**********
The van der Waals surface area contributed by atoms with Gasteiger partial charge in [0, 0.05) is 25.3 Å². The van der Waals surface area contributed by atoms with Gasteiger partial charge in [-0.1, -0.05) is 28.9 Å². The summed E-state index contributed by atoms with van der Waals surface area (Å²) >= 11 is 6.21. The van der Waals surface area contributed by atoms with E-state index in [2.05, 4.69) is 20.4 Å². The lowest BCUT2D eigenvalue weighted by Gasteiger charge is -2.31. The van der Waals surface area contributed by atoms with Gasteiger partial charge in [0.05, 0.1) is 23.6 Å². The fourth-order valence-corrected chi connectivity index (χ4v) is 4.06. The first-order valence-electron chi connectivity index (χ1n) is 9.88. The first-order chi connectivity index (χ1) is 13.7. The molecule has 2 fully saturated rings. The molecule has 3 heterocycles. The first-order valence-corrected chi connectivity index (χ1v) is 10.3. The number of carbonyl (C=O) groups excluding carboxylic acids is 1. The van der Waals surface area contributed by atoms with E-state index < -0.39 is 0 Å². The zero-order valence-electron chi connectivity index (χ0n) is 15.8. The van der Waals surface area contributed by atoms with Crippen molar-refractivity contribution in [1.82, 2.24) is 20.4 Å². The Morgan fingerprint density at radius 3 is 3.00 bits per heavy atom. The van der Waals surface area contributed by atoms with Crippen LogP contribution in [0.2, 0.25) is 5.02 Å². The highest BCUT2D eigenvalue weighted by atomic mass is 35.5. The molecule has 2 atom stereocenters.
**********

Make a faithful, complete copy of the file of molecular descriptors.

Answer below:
The van der Waals surface area contributed by atoms with Gasteiger partial charge in [0, 0.05) is 25.3 Å². The van der Waals surface area contributed by atoms with Gasteiger partial charge in [-0.1, -0.05) is 28.9 Å². The summed E-state index contributed by atoms with van der Waals surface area (Å²) >= 11 is 6.21. The van der Waals surface area contributed by atoms with E-state index in [2.05, 4.69) is 20.4 Å². The lowest BCUT2D eigenvalue weighted by Gasteiger charge is -2.31. The van der Waals surface area contributed by atoms with Gasteiger partial charge in [0.05, 0.1) is 23.6 Å². The fourth-order valence-corrected chi connectivity index (χ4v) is 4.06. The first-order valence-electron chi connectivity index (χ1n) is 9.88. The first-order chi connectivity index (χ1) is 13.7. The molecule has 2 fully saturated rings. The molecule has 3 heterocycles. The first-order valence-corrected chi connectivity index (χ1v) is 10.3. The number of carbonyl (C=O) groups excluding carboxylic acids is 1. The van der Waals surface area contributed by atoms with E-state index < -0.39 is 0 Å². The zero-order valence-electron chi connectivity index (χ0n) is 15.8. The van der Waals surface area contributed by atoms with Crippen molar-refractivity contribution in [1.82, 2.24) is 20.4 Å². The Morgan fingerprint density at radius 3 is 3.00 bits per heavy atom. The van der Waals surface area contributed by atoms with Crippen LogP contribution in [0.2, 0.25) is 5.02 Å². The highest BCUT2D eigenvalue weighted by atomic mass is 35.5. The molecule has 2 atom stereocenters.